An Alaska town living under one roof
4 min read
very easy
The Begich Towers, in Whittier, Alaska, built by the military during the Cold War as a no-frills barracks, is now home to the majority of the isolated town's 300 or so residents.
Whittier, Alaska, about 60 miles from Anchorage, is both beautiful and yet gritty. It's wild, but tame. It's accessible, but also very remote.

Whittier, Alaska, on Prince William Sound. CBS News

"Yeah, it's a very strange town, because there's only one way in and one way out," said resident Lee Shuford.

Correspondent Lee Cowan asked, "It's not for everybody. right?"

"No, it's not for everybody."

The path to Whittier goes straight under a mountain, into a tunnel bored through more than two miles of solid rock. And that tunnel shuts down at night, leaving Whitter cut off until morning.

The 2.5-mile Anton Anderson Memorial Tunnel, which was converted from railroad use, alternates the flow of traffic every fifteen minutes. CBS News

"You know, you get to thinking, Oh man, the tunnel's the only way out. What if there's an emergency or something and I can't get out?" Shuford said. "But, I've gotten used to it."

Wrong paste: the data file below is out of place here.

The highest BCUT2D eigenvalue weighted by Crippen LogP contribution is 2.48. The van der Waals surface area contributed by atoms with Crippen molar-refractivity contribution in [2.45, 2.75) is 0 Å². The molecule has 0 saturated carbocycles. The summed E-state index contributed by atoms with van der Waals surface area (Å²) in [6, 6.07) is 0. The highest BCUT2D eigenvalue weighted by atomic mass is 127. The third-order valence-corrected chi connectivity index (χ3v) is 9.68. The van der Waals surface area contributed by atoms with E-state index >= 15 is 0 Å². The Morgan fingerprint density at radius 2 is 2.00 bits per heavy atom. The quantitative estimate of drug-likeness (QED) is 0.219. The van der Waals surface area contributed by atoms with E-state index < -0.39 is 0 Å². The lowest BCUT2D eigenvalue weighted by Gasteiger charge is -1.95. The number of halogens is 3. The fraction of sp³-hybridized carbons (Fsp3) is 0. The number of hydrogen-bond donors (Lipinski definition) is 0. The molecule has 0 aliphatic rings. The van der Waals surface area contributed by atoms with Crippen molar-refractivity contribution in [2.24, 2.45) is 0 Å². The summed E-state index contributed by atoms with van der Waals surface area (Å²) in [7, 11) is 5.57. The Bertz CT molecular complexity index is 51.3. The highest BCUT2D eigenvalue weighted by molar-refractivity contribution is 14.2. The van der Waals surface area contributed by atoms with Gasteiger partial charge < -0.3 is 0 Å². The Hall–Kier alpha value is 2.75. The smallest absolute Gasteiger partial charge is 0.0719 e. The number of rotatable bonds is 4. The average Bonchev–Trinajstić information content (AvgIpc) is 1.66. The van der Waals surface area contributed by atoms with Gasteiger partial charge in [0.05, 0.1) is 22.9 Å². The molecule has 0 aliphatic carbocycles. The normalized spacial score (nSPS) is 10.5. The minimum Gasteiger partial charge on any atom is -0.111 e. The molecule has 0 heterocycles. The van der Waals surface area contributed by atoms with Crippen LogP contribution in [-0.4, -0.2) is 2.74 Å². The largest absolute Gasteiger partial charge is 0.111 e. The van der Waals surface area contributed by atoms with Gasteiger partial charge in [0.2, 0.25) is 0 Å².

He also had to get used to his address. Shuford, originally from North Carolina, now lives on the 12th floor of what some describe as the "Wilderness Tower." Now, a high rise does seem out of place here, but what's more surprising is, the Begich Towers (as they're officially called) is about the only place to live in all of Whittier.

Begich Towers in Whittier, Alaska. CBS News

"People think it's weird," said Anna.

"Yeah, it is known as the weirdest city in Alaska," said her husband, Dave Dickason, who is Whittier's Mayor.

But is it? "It really isn't," the mayor responded.

Anna said, "If I had one word, I'd say it's magical."

Just look at the view:

The view from Dave Dickason's window. CBS News

Dave, Anna, and their 18-year-old…
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